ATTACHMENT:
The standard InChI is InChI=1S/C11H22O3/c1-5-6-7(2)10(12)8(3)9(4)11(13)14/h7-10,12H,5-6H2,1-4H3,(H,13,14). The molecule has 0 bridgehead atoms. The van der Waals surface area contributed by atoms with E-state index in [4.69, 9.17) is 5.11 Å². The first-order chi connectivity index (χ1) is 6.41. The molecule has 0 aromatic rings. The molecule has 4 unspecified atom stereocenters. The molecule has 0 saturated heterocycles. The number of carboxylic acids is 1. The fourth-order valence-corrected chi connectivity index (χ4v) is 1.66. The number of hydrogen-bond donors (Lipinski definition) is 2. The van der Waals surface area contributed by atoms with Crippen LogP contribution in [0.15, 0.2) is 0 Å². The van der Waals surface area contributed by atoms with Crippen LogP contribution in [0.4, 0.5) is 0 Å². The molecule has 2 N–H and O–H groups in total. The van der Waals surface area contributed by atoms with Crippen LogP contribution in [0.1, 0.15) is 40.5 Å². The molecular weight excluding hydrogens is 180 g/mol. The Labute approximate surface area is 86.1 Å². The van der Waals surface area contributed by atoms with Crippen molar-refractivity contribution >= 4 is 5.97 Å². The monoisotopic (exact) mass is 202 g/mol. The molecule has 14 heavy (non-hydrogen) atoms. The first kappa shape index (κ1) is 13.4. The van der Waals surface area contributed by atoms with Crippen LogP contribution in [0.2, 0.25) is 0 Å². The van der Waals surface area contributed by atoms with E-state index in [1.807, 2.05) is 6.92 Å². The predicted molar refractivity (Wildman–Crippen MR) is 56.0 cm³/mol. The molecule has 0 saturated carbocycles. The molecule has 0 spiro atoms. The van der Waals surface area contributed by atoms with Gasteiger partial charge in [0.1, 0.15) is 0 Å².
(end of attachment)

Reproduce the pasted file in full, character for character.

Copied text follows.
The standard InChI is InChI=1S/C11H22O3/c1-5-6-7(2)10(12)8(3)9(4)11(13)14/h7-10,12H,5-6H2,1-4H3,(H,13,14). The molecule has 0 bridgehead atoms. The van der Waals surface area contributed by atoms with E-state index in [4.69, 9.17) is 5.11 Å². The first-order chi connectivity index (χ1) is 6.41. The molecule has 0 aromatic rings. The molecule has 4 unspecified atom stereocenters. The molecule has 0 saturated heterocycles. The number of carboxylic acids is 1. The fourth-order valence-corrected chi connectivity index (χ4v) is 1.66. The number of hydrogen-bond donors (Lipinski definition) is 2. The van der Waals surface area contributed by atoms with Crippen LogP contribution in [0.15, 0.2) is 0 Å². The van der Waals surface area contributed by atoms with Crippen LogP contribution in [0.4, 0.5) is 0 Å². The molecule has 2 N–H and O–H groups in total. The van der Waals surface area contributed by atoms with Crippen LogP contribution in [0.1, 0.15) is 40.5 Å². The molecular weight excluding hydrogens is 180 g/mol. The Labute approximate surface area is 86.1 Å². The van der Waals surface area contributed by atoms with Crippen molar-refractivity contribution >= 4 is 5.97 Å². The monoisotopic (exact) mass is 202 g/mol. The molecule has 14 heavy (non-hydrogen) atoms. The first kappa shape index (κ1) is 13.4. The van der Waals surface area contributed by atoms with Crippen LogP contribution in [0.2, 0.25) is 0 Å². The van der Waals surface area contributed by atoms with E-state index in [1.807, 2.05) is 6.92 Å². The predicted molar refractivity (Wildman–Crippen MR) is 56.0 cm³/mol. The molecule has 0 saturated carbocycles. The molecule has 0 spiro atoms. The van der Waals surface area contributed by atoms with Gasteiger partial charge in [0.1, 0.15) is 0 Å².